"Some ailing malls have already moved on to a second life. Austin Community College in Texas purchased Highland Mall in 2012 and converted part of it into a tech-driven learning lab and library. In Nashville, Vanderbilt University Medical Center moved into the second floor of the 100 Oaks Mall a few miles from downtown. The Southland Christian Church in Lexington, Ky., bought their nearby mall and transformed part of it into an auditorium"

    Although Voorhees is no Austin, it would be great if a tech-driven learning lab came to Voorhees Town Center. However, Camden County College opened a Rohrer campus in Cherry Hill off Route 70 about 15 years ago (but still looks new relative to their very old buildings on their main campus). It's a nice facility but isolated on Route 70, and not all that large.

    And there is a decent township library in Cherry Hill, Cherry Hill Library, which is worth checking out. It's probably wishful thinking on my part, but facilities like those that are larger and connected into the Voorhees Town Center would be great for Camden County. Back in the late 90s, Mt. Laurel became home to a satellite NJIT campus. NJIT pulled out, and Drexel later affiliated with the campus, and now it's Rowan, but it was a decent satellite campus in South Jersey from then. I don't think a regional university satellite campus would work in Voorhees as it has struggled in Mt. Laurel, but a decent county college satellite campus and new library in VTC would go a long way to make living in the county desirable.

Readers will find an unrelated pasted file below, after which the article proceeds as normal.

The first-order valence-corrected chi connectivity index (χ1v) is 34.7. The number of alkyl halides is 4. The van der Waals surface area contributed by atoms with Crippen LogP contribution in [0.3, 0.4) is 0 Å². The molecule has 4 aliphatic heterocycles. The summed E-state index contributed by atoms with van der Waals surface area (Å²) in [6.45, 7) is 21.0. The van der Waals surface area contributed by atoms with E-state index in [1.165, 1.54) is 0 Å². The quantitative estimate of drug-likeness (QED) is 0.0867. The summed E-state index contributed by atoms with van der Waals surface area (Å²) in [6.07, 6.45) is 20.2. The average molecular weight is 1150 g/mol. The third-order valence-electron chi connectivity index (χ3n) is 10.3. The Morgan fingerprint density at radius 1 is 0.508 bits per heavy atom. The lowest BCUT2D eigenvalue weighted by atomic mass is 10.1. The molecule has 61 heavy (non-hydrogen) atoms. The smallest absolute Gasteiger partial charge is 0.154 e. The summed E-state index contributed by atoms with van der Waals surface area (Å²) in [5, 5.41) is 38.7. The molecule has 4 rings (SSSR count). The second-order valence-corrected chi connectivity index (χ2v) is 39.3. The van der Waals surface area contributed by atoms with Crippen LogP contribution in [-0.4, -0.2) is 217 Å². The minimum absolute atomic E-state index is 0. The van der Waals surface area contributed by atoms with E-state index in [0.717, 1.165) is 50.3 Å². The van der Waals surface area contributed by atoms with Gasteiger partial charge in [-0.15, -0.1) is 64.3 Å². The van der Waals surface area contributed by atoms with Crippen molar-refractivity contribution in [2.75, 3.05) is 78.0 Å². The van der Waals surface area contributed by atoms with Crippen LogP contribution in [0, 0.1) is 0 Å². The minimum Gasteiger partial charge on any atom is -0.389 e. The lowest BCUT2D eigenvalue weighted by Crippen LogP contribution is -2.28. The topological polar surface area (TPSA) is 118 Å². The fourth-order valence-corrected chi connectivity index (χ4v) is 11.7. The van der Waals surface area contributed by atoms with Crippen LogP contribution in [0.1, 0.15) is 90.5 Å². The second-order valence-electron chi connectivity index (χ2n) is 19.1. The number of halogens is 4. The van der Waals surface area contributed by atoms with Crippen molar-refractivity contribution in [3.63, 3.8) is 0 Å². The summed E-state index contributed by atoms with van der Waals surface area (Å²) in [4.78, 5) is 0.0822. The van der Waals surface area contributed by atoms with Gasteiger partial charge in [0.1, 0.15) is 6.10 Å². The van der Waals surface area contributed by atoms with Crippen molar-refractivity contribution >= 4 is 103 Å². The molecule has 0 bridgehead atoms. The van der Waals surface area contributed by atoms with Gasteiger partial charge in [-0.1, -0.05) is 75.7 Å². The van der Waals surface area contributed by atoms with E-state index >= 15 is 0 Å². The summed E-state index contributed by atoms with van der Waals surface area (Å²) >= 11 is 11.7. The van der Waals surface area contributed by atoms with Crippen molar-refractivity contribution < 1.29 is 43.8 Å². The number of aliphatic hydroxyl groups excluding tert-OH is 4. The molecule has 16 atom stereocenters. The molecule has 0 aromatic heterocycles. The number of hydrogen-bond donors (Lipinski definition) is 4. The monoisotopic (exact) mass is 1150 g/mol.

On another note, I still also wonder what's the fate of Neshaminy and Oxford Valley. In some way, I think these malls should be co-owned. With the macy's closure in these malls, will malls like Neshaminy and Moorestown get any new tenants that are not mom&pop stores? Moorestown is the one that I check in on it the most and there was one new establishment, an eyebrow place that opened up by the Sears, but a number of stores/establishments have been lost. The few the came on board like H&M happened before macy's announced closure. I still wonder had Macy's announced closure six months to one year prior, would H&M have gone into the mall.
     
    #253 dontforget, Aug 12, 2017
    Last edited: Aug 12, 2017
  14. Nytecat

    Nytecat Well-Known Member

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    Those are all good intriguing points. It remains to be seen if anything collegiate can be lured to VTC. It sounds like anyone who wants to open a satellite campus in Camden County has done so and the only way Voorhees will get one is if someone relocates. Still, Echelon Mall was intended to be a complete community center from the beginning with the library, office buildings, and apartments nearby. Maybe an updated library in the mall proper would be a big help with the existing library becoming something else. I wonder how often the topic of the mall comes up at township meetings?